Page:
the making of

Dethgrip

Dethgrip

From Heaven to hell

They don't all start like this. There's no paint by numbers, some assembly required, plug-n-play formula when it comes to the inner workings of the ICON Garage. Nay. Instead, it's a collective and evolving family recipe that usually spends a good 2-3 years in the slow cooker until it's built, ridden, shot and served for you - our adoring fans. Dethgrip started off as a solid entry-level-dad-pants commuter - a 2015 Kawasaki Vulcan 650S, an unlikely candidate for a tracker from the pits of Hell. But hey, we're ICON. We'll always keep you guessing.

Hello Father

When we got it, it looked  similar to this. Any dad could pick up one of these bad boys at his local dealer and expect to put a lot of comfortable miles on it. Just cruising along, not a care in the world about getting laid. The Vulcan is an A-B kind of ride, not an X-OHHH!!! 

Step by step

Through our mind and to your eyes, there is a general idea of where we're going to take you on the ride. Never to nail it on the very first go because everything is a process. Our process consists of taking the bike apart, and putting it back together 20+ times until we can step back, take it in, and say, "yeah... that's the one". 

When Kawasaki commissioned us to do the build, the one caveat was that we not modify the tank in any way. So didn’t. But we did cut almost every other piece of the frame away. The early beginnings started with Invader wheels and cardboard. Some people would stop right there and call it a day, but we decided to buy another 6 pack and press on. After all, this was for Kawasaki.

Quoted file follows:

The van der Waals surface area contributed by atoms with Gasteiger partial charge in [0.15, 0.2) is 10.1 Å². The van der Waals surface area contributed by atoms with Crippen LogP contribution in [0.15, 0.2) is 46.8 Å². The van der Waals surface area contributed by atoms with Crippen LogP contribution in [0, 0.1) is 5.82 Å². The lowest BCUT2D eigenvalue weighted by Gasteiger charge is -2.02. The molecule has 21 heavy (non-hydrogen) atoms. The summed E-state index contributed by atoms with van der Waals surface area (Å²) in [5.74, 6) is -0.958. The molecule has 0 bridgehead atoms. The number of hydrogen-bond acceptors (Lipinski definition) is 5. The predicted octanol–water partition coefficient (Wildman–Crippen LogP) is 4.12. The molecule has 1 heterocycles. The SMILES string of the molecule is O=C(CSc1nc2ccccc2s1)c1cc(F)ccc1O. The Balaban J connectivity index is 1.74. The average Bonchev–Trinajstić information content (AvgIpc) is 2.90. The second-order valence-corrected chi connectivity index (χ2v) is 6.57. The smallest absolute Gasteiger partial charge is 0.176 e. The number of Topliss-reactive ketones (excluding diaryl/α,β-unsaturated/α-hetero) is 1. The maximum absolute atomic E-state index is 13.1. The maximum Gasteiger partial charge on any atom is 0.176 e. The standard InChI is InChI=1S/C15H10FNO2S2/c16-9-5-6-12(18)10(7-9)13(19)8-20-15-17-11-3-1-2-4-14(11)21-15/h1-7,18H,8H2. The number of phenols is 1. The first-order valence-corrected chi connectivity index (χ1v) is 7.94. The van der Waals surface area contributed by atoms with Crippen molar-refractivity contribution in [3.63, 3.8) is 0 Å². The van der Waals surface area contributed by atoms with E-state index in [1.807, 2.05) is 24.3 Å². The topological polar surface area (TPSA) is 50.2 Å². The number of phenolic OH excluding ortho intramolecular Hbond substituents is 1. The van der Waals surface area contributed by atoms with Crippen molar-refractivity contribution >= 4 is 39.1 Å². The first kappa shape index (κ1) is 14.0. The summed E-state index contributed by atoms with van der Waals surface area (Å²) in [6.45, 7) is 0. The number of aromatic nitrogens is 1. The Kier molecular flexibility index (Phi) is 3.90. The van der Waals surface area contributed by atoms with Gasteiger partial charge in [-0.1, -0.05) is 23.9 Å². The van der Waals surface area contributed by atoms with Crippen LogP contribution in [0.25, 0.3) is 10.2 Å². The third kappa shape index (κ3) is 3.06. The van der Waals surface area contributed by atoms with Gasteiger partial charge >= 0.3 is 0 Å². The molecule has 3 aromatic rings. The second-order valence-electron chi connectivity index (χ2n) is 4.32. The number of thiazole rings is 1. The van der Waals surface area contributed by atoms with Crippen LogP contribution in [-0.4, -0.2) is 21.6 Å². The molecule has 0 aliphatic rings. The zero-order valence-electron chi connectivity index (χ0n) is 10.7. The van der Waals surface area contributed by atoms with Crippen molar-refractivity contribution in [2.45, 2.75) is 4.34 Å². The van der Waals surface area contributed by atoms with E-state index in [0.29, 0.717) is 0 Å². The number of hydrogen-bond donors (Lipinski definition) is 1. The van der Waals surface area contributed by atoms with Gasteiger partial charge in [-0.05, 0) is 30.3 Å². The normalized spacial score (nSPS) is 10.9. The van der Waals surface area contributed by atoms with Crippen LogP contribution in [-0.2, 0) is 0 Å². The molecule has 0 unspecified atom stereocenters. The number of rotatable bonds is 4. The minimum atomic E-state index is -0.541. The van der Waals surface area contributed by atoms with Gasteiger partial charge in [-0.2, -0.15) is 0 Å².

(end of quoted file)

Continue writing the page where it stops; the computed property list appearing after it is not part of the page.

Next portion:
Springer tech

The forks were the main component in the ‘neo’ part of the build. We've always wanted to use a springer on an ICON build, but they never really fit our previous concepts. The fork ‘tubes’ are actually repurposed 650 Ninja swing arm components, used for the oval tubing. Running the dual Nitron shocks seemed appropriate given the performance needs of builds. 

Seal of approval-ish

We took the Vulcan 650S and ran with it. Some of you out there may be wondering what Kawasaki thought of Dethgrip. Did they love it and immediately insist on giving us another bike to tear apart? Did they hate it and tell us we're all good for nothing so-and-so's? Well, ol' Kawasaki's thoughts are like the wind, but if you turn your head to the night's sky and listen closely you just may here the wind say, "nice job".